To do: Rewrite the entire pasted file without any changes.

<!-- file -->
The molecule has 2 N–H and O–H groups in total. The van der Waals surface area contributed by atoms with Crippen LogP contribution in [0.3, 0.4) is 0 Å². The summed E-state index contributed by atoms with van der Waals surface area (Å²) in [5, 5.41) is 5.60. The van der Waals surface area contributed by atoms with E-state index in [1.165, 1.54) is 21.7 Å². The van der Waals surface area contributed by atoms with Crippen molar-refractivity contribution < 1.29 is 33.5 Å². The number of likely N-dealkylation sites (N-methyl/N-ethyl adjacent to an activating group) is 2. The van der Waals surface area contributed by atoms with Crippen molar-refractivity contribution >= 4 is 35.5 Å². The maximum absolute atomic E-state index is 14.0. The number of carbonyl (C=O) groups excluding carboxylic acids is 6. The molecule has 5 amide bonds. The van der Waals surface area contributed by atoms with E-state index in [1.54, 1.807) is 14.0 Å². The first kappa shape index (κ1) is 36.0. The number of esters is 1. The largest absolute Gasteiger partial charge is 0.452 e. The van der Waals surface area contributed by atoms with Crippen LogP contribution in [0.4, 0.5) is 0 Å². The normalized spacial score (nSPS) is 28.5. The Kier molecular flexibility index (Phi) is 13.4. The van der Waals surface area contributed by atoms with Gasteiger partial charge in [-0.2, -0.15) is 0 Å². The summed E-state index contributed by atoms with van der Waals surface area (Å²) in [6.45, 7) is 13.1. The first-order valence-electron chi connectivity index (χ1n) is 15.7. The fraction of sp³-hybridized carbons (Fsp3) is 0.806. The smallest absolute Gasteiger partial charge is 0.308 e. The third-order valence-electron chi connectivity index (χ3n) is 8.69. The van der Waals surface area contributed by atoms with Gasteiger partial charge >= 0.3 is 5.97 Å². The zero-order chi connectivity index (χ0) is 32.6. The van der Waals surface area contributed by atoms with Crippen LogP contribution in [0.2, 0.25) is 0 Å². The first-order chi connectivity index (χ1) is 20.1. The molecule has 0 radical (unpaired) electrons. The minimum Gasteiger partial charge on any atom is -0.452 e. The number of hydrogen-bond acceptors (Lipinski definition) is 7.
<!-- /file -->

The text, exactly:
The molecule has 2 N–H and O–H groups in total. The van der Waals surface area contributed by atoms with Crippen LogP contribution in [0.3, 0.4) is 0 Å². The summed E-state index contributed by atoms with van der Waals surface area (Å²) in [5, 5.41) is 5.60. The van der Waals surface area contributed by atoms with E-state index in [1.165, 1.54) is 21.7 Å². The van der Waals surface area contributed by atoms with Crippen molar-refractivity contribution < 1.29 is 33.5 Å². The number of likely N-dealkylation sites (N-methyl/N-ethyl adjacent to an activating group) is 2. The van der Waals surface area contributed by atoms with Crippen molar-refractivity contribution >= 4 is 35.5 Å². The maximum absolute atomic E-state index is 14.0. The number of carbonyl (C=O) groups excluding carboxylic acids is 6. The molecule has 5 amide bonds. The van der Waals surface area contributed by atoms with E-state index in [1.54, 1.807) is 14.0 Å². The first kappa shape index (κ1) is 36.0. The number of esters is 1. The largest absolute Gasteiger partial charge is 0.452 e. The van der Waals surface area contributed by atoms with Crippen LogP contribution in [0.4, 0.5) is 0 Å². The normalized spacial score (nSPS) is 28.5. The Kier molecular flexibility index (Phi) is 13.4. The van der Waals surface area contributed by atoms with Gasteiger partial charge in [-0.2, -0.15) is 0 Å². The summed E-state index contributed by atoms with van der Waals surface area (Å²) in [6.45, 7) is 13.1. The first-order valence-electron chi connectivity index (χ1n) is 15.7. The fraction of sp³-hybridized carbons (Fsp3) is 0.806. The smallest absolute Gasteiger partial charge is 0.308 e. The third-order valence-electron chi connectivity index (χ3n) is 8.69. The van der Waals surface area contributed by atoms with Gasteiger partial charge >= 0.3 is 5.97 Å². The zero-order chi connectivity index (χ0) is 32.6. The van der Waals surface area contributed by atoms with Crippen LogP contribution in [0.2, 0.25) is 0 Å². The first-order chi connectivity index (χ1) is 20.1. The molecule has 0 radical (unpaired) electrons. The minimum Gasteiger partial charge on any atom is -0.452 e. The number of hydrogen-bond acceptors (Lipinski definition) is 7.